Format: Kindle Edition Verified Purchase
Chris Snowdon deftly explains the history of prohibition, and demonstrates how the unintended consequences of limiting personal freedoms are often much worse than the thing that is being prohibited. The ban on alcohol in the States in the 1920s led to more crime and more alcohol-related fatalities and injuries. The ban on the relatively harmless opium helped to proliferate the use of heroin. The ban on Ecstasy has led to ever more inventive, and perhaps more dangerous, designer drugs.
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Format: Paperback Verified Purchase
A great, interesting and concise history of drug prohibition all in one book! A must-read if interested in drug policy, war on drugs and society.
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Most Helpful Customer Reviews on Amazon.com (beta)

Amazon.com: 3 reviews
3 of 4 people found the following review helpful
A Short History Of Prohibition 22 May 2012
By Jan E. Johnson - Published on Amazon.com
Format: Paperback
Chris Snowdon author of Velvet Glove Iron Fist does it again.

If you enjoyed that book and it's compact but engaging history of smoking and the anti-smoking movement you will no doubt enjoy this book.

He tackles such diverse yet intertwined subjects as the EU's ban on oral tobacco,the beginnings of prohibition of alcohol in the US and the prohibition of designer highs or club drugs.

What begins as a short journey through a world so far away hits very close to home as Chris shows us that all throughout time this has been a way to control others.

By making these things illegal it is truly a moral crusade and not something based on the desire for the well being of others.

Chris Snowdon tackles such hard hitting topics with a light touch.

A wonderful and deeply engrossing read.
An incredible and enjoyable overview! 21 April 2014
By Michael J. Mcfadden - Published on Amazon.com
Format: Paperback Verified Purchase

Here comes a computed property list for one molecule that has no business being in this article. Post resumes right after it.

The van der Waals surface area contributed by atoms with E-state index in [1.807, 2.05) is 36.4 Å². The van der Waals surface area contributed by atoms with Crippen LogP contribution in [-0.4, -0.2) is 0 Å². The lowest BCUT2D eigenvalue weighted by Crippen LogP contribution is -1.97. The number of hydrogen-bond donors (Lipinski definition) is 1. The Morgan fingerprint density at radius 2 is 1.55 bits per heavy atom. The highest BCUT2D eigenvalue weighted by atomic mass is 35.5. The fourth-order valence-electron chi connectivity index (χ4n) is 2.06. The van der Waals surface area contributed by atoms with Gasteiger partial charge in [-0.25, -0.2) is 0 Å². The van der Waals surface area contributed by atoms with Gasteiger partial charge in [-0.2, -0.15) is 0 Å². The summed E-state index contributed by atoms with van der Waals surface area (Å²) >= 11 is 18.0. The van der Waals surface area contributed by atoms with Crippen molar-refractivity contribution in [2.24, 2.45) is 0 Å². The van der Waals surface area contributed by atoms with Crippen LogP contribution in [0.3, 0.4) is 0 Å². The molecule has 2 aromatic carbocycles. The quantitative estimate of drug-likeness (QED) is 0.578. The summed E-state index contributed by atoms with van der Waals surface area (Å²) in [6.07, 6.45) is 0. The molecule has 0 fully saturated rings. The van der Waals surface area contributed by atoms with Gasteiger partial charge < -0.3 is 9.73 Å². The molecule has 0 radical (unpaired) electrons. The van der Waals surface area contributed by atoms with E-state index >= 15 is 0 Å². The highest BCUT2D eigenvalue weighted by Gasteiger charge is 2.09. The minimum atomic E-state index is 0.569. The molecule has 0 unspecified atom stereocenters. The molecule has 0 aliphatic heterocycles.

Snowdon has brought together a set of various attempts at Prohibitions of everything from alcohol, snus, opium, all the way up to the various "Designer Drugs" of the 21st century, and combined a social analysis of how the forces were gathered to attack their use with a realistic view of both the damage the substances themselves inflicted compared to the damages wrought by the campaigns against them.

Just as with his classic "Velvet Glove, Iron Fist: A History of Antismoking," the author combines a relaxed "storytelling" style with hard historical facts, scientific analysis, and a look at the relevant health, social, and economic statistics. It's an approach to historical writing that helps the substance of the material and the insights gained stick in a readers head, and it's an approach that's far too rarely used. Snowdon does it successfully and with good style!

Highly recommended for anyone with an interest in the realities of substance abuse and the historical efforts, and particularly the failures of those efforts, against it.
Fantastic! 27 Mar 2014
By J burns - Published on Amazon.com
Format: Kindle Edition Verified Purchase
Fantastic ! Great reading and very interesting! It shows how we got to this mess with the modern day drug war.. I highly recamend the book